MISSISSIPPI STATE, Miss. — High commodity prices and high government payments usually don't happen simultaneously, but some Mississippi crops experienced both in 2003.

John Anderson, an agricultural economist with Mississippi State University's Extension Service, said there is a good reason for this seemingly impossible event.

"A lot of people will think it's odd that the projected government payments are so much higher than in 2002 when we're also seeing considerable improvement in commodity prices," Anderson said. "The reason is that a lot of the payments are related to the 2001 and 2002 crops, and not the 2003 crop."

The U.S. Department of Agriculture's Economic Research Service is projecting that Mississippi producers will receive almost $828 million in government payments. That amount is over 200 percent more than the 2002 government payments, which totaled just under $250 million. In 2001, the government paid producers $517 million.

The 2002 farm bill allowed producers to update their base acre and program yield numbers, which are the result of historic production on farms. Landowners had until April 2003 to complete the process of base updating, and payments on 2002 crops could not be received until this process was complete.

"The bottom line is that due to the schedule of base updating, very few farmers were able to receive any program payments on their 2002 crops until well into 2003," Anderson said. "This is the main reason why the 2002 government payments figure is so low and the 2003 figure is so high."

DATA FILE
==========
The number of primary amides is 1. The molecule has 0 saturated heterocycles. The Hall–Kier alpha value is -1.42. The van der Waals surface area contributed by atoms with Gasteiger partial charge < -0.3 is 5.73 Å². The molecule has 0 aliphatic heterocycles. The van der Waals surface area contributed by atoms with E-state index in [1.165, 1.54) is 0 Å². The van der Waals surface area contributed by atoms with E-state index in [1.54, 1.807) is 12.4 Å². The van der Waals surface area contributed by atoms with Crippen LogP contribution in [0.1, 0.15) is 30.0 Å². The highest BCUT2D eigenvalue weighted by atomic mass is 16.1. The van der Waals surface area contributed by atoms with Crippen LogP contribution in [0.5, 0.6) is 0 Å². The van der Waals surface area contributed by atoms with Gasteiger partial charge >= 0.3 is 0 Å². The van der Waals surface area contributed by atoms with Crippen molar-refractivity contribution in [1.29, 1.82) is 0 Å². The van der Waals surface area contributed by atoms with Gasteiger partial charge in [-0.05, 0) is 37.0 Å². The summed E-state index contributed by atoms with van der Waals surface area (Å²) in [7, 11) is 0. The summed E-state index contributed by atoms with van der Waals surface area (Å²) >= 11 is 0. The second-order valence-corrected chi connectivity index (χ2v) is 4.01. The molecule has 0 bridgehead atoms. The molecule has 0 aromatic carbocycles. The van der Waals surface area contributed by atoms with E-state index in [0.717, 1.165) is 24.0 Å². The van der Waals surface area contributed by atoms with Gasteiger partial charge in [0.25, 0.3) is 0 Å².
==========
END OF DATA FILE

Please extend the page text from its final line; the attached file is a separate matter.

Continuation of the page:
The long-awaited crop and livestock disaster assistance program went into effect in 2003, meaning producers who claimed weather-related losses in 2001 and 2002 did not receive those payments until 2003.

"In other words, a lot of payments received in 2003 had nothing to do with the 2003 crop, but rather were the result of losses in the two previous years," Anderson explained.

Anderson said rice producers likely will receive significant counter-cyclical government payments, which are tied to marketing year average cash prices. Most other commodity crops will receive very little or no counter-cyclical payments.

Cattle producers and catfish producers also benefited from the 2003 crop and livestock disaster assistance program, further increasing the total amount of government payments for the year.

"Virtually all cattle producers and catfish producers in the state were eligible for some level of payment under the 2003 disaster assistance program. Typically, these producers do not receive any commodity program payments," Anderson said.

Keryn Page writes for Mississippi State University.